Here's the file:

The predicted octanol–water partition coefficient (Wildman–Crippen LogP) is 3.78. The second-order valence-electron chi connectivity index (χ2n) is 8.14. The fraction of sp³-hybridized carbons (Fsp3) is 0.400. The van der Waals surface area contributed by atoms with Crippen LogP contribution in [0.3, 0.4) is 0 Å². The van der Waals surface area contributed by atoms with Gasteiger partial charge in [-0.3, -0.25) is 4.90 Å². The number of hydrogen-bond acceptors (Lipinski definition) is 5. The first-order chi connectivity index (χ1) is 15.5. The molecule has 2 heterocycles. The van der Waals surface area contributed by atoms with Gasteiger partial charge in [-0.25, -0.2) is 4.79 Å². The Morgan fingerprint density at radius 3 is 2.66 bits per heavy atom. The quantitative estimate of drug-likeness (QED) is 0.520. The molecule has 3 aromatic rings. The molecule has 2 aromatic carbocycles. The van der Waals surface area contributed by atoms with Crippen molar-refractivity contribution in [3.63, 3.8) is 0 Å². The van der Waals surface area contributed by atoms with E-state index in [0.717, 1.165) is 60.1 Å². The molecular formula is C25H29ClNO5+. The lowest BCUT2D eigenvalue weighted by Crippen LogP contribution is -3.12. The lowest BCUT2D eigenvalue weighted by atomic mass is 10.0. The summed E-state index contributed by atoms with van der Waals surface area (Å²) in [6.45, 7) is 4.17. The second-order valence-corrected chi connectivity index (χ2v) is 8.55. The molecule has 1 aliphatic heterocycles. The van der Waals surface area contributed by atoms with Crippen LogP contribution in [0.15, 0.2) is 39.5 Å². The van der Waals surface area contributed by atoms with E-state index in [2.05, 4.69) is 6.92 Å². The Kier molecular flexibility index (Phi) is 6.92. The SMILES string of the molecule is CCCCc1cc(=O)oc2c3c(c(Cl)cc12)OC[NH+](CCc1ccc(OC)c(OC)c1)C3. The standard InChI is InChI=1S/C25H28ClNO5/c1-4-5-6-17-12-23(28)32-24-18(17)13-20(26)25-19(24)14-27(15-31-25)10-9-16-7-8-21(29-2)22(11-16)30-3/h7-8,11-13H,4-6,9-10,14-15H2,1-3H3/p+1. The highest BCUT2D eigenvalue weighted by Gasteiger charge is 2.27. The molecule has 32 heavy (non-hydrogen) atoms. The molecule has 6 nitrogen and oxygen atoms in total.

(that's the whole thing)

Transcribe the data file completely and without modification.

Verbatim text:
The predicted octanol–water partition coefficient (Wildman–Crippen LogP) is 3.78. The second-order valence-electron chi connectivity index (χ2n) is 8.14. The fraction of sp³-hybridized carbons (Fsp3) is 0.400. The van der Waals surface area contributed by atoms with Crippen LogP contribution in [0.3, 0.4) is 0 Å². The van der Waals surface area contributed by atoms with Gasteiger partial charge in [-0.3, -0.25) is 4.90 Å². The number of hydrogen-bond acceptors (Lipinski definition) is 5. The first-order chi connectivity index (χ1) is 15.5. The molecule has 2 heterocycles. The van der Waals surface area contributed by atoms with Gasteiger partial charge in [-0.25, -0.2) is 4.79 Å². The Morgan fingerprint density at radius 3 is 2.66 bits per heavy atom. The quantitative estimate of drug-likeness (QED) is 0.520. The molecule has 3 aromatic rings. The molecule has 2 aromatic carbocycles. The van der Waals surface area contributed by atoms with Crippen molar-refractivity contribution in [3.63, 3.8) is 0 Å². The van der Waals surface area contributed by atoms with E-state index in [0.717, 1.165) is 60.1 Å². The molecular formula is C25H29ClNO5+. The lowest BCUT2D eigenvalue weighted by Crippen LogP contribution is -3.12. The lowest BCUT2D eigenvalue weighted by atomic mass is 10.0. The summed E-state index contributed by atoms with van der Waals surface area (Å²) in [6.45, 7) is 4.17. The second-order valence-corrected chi connectivity index (χ2v) is 8.55. The molecule has 1 aliphatic heterocycles. The van der Waals surface area contributed by atoms with Crippen LogP contribution in [0.15, 0.2) is 39.5 Å². The van der Waals surface area contributed by atoms with E-state index in [2.05, 4.69) is 6.92 Å². The Kier molecular flexibility index (Phi) is 6.92. The SMILES string of the molecule is CCCCc1cc(=O)oc2c3c(c(Cl)cc12)OC[NH+](CCc1ccc(OC)c(OC)c1)C3. The standard InChI is InChI=1S/C25H28ClNO5/c1-4-5-6-17-12-23(28)32-24-18(17)13-20(26)25-19(24)14-27(15-31-25)10-9-16-7-8-21(29-2)22(11-16)30-3/h7-8,11-13H,4-6,9-10,14-15H2,1-3H3/p+1. The highest BCUT2D eigenvalue weighted by Gasteiger charge is 2.27. The molecule has 32 heavy (non-hydrogen) atoms. The molecule has 6 nitrogen and oxygen atoms in total.